WAgN’s July 2012 field day brought us to Paula and Jake Fisher’s mixed vegetable farm and nearby farm shop in Snyder County to learn about starting a retail farm market.

Farm Tour with Paula and Jake Fisher

We began the day with a farm talk and tour where Jake and Paula showed us their first farm market- a riding mower and wooden cart at the end of the driveway! Over the years they expanded from the cart, to a tent, then two tents and then to a carport. They sold from the carport successfully for many years, but without an enclosure it became increasingly difficult to get any time away from the farm. Paula says that even going out to dinner became difficult, as customers would stop by at 7am or 11pm most days of the week. Paula was always happy to serve her customers, but the dream of having a permanent retail shop was born. The shop would allow the Fisher's to sell their produce, meat and eggs in a climate controlled environment with easy access for all.Farm Sign

They half-jokingly told a nearby farmer who operated a farm market on a main road, that when he was ready to sell, they were ready to buy. It wasn't long before that friend came by to offer them what he called 'the money-pit.' Paula and Jake recognized the potential in the retail market shell, and together with their local community bank, they secured the financing to buy the money pit. While they didn't need a business plan, having a close relationship with their local bank was pivotal. Since the bank knew the Fishers and the property in question- they saw that the potential could be realized and were ready to make the necessary loans.

Early on, another local farmer, Grant Stufft, heard about the shop's sale to the Fishers. Grant, a full time veterinarian and self-proclaimed 'meat geek' had dreams of making local sausage and marketing meat from his farm. He got in touch with the Fisher's and a partnership was born. Paula says Grant was instrumental in helping to navigate the legalities of opening a retail food establishment with commercial kitchen. With Grant on board, the Fisher's decided to complete the commercial kitchen on the ground floor of the shop so that Grant could make meat products and Paula could invite in bakers.Walking by the high tunnel

The shop took over a year to complete, but is now fully licensed and inspected to process and sell farm produce and products. Opening just this past spring, the shop is already doing well and word of mouth has the customer base increasing each week. The Fishers continue to market at four local farmers markets each week and have hired some help for the shop. Eventually they would like to dial back on traveling to the markets and glean a salary from the retail shop. For now, they continue to rely on Jake's outside employment while the business grows.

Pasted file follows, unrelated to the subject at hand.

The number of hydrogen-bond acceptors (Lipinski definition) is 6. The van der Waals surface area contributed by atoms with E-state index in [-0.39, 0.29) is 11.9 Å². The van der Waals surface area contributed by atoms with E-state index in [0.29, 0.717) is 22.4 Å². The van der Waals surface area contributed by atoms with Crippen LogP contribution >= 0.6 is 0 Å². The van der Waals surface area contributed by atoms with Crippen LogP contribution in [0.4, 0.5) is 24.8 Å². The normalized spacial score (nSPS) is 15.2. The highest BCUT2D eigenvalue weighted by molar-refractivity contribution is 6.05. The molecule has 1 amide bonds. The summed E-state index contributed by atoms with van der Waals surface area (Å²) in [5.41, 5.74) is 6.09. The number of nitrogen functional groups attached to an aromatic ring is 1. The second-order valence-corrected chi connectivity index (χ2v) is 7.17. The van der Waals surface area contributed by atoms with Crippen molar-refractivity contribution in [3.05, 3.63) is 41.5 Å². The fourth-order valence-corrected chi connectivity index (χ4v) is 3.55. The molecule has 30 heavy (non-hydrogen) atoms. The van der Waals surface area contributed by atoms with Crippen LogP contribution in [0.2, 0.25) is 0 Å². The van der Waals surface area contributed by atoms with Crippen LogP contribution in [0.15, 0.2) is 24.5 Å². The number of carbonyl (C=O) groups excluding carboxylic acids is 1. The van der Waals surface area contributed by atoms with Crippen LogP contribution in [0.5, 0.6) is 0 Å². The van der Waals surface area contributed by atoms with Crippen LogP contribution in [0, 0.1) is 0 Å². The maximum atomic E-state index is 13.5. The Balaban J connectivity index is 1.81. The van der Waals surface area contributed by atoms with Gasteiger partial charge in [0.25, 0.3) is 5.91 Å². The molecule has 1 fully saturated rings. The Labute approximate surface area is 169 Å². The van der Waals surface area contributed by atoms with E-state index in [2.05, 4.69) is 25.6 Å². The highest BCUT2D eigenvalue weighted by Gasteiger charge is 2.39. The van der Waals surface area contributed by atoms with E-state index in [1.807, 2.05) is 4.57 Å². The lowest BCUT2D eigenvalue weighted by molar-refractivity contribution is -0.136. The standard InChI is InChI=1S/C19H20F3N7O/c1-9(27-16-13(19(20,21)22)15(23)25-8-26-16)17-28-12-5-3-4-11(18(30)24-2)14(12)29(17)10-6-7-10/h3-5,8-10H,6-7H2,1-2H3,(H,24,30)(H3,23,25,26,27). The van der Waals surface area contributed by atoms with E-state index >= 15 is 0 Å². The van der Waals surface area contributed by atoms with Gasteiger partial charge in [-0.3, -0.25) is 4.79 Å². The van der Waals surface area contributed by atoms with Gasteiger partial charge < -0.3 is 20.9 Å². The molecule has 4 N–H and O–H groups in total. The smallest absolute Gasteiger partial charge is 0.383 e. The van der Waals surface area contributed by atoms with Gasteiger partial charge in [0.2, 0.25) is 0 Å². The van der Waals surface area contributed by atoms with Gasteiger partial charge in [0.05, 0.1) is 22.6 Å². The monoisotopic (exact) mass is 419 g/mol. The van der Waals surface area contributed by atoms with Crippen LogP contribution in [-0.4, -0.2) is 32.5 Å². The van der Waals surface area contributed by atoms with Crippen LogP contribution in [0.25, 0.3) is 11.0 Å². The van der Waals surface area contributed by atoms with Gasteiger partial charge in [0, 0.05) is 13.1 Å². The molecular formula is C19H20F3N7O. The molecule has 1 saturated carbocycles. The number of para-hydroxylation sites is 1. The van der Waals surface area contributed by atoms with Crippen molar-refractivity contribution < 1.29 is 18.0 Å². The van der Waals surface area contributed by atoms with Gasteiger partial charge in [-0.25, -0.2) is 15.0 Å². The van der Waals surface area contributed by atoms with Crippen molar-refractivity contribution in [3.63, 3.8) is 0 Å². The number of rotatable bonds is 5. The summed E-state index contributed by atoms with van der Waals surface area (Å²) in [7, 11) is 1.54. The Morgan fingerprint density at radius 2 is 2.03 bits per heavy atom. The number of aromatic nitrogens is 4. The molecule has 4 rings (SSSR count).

Tips for navigating the commercial kitchen legalities from Grant:Grant Stufft

- Any commercial building in PA must meet state building codes (even if your town does not have commercial building codes)

- The first step should be to call an architect or engineer to get plans drawn up, this saves a lot of hassle down the road. These plans will determine the inspection.

- Get a copy of the International Building Codes from your local library to get an idea of the language and types of requirements (Grant also suggests leaving this in sight when the inspector comes through- to show that you did your homework).

- Plumbing and electric codes are different in commercial buildings than in homes, so make friends with your service providers as it is likely you will have to make modifications at least once.

- Building codes themselves are subject to some interpretation, so be respectful and courteous to the inspector. A cooperative attitude goes a long way here.

- A commercial building will have to be handicap accessible, in their case this meant refitting the toilet three times. Patience is a necessity.

- If you don't have municipal water you'll need to get DEP approval. In the case of septic and well, about $2,400 worth of water testing proved the safety of this venues water supply.

Food Processing Safety Tips from Grant:

- Comply with ACT 106- the PA Food Code Act. For instance this law requires labeling your products for accountability (your name, address, date etc.) and having washable floors and walls in your commercial kitchen.

- If you'll be using eggs, meat or other potentially hazardous food products, you will have to write a HACCP Plan. This is like a flow chart diagramming how you will control contamination at each stage of the food processing. A chamber vacuum packer also requires a HACCP Plan.

- Check out the FDA's model food code, as this is where PA gets its food codes from.

- Check out food safety inspection reports online for your local area. This will give you an idea of what inspectors are looking for and where you may be out of compliance.

In the fisher farm shop

Marketing your market tips from Paula and Jake:

- Use Facebook! Even if you don't use it yourself, set up a page for your farm. Paula posted some pictures of sweet corn the day it was ready and they had 25 people into the shop that afternoon after having seen the corn pictures on Facebook.

- Don't be afraid to set a price for the quality of your product. We can't compete with discount chains on price, but local quality is always better and customers do come to know that.

- Shop your competition, get an idea of their pricing and customer service.

- Customer relations are the most important aspect- know your customer's names and what their children are doing. Direct marketing like this requires people skills.

- Network with othePaula and Patty r farmers to sell some of their products and fill in when you are short. Make these relationships lasting by always going to the same farms.

- Make sure the shop is full of produce and looks inviting.

Pennsylvania Women's Agricultural Network


302 Armsby Building
University Park, PA 16802